You’ll make Insta-friends

Flashpackers turn to smile whilst climbing temple steps in Bali

No not Instagram followers (well possibly those too…) Joining a merry band of solo travellers is an infallible way to meet fascinating people. I’ll refrain from using the ‘like-minded’ cliché and instead say that you’ll meet a lolly scramble of people of all shapes and persuasions.

Read more: Travel and the extraordinary power of friendship

You’ll become an ingredient in a delicious cauldron of diversity that bonds over a shared sense of adventure. You won’t all have the same politics or go to the same CrossFit gym but the adversity and elation of travel will bring you together like nothing else can.

You’ll gain a lot of couches to crash on

I’ve started a world map pinboard of all the friends I’ve gained on my travels (or theirs), and more importantly, the growing number of international couches I have to crash on.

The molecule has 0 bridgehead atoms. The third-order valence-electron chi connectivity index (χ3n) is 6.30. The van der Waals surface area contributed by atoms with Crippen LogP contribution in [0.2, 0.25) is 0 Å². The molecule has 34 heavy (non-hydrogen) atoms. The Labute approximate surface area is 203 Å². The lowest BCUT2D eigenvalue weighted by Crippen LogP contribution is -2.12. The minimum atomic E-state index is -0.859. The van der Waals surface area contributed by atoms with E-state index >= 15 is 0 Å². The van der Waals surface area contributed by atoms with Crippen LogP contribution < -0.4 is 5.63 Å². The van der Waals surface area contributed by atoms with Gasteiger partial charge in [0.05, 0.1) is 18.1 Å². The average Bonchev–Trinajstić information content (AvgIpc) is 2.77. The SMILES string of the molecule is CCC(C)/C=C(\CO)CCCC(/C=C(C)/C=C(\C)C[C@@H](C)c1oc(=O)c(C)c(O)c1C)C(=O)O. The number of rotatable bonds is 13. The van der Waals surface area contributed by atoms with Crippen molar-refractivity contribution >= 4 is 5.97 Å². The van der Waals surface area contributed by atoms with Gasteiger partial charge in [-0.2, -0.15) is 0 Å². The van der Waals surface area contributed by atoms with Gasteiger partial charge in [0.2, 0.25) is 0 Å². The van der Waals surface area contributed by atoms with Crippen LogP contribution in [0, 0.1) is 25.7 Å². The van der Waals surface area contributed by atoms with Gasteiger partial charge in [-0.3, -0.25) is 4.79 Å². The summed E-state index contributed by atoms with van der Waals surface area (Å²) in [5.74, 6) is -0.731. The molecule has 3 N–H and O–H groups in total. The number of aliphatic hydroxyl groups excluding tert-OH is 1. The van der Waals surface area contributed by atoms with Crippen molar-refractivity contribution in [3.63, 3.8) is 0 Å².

Having friends in faraway places means you’ve got cheap accommodation across the other side of the globe, and a buddy to show you the local sights. Including where to get the best midnight kebab after too many Snakebites.

You’ll have someone to share in the glory (and the pain)

Rainbow Mountain in Peru

Perfect for a hike, Rainbow Mountain, near Cusco in the Andes of Peru, is made up of minerals that give it the appearance of 14 different colours.

Hiking past mountains to the summit of a spectacular viewpoint or through the jungle to a secret waterfall can be a transcendent experience and it doesn’t need to be shared. But it can make a glorious moment extra-special when you have someone next to you with the same “THIS IS AWESOME” expression on their face.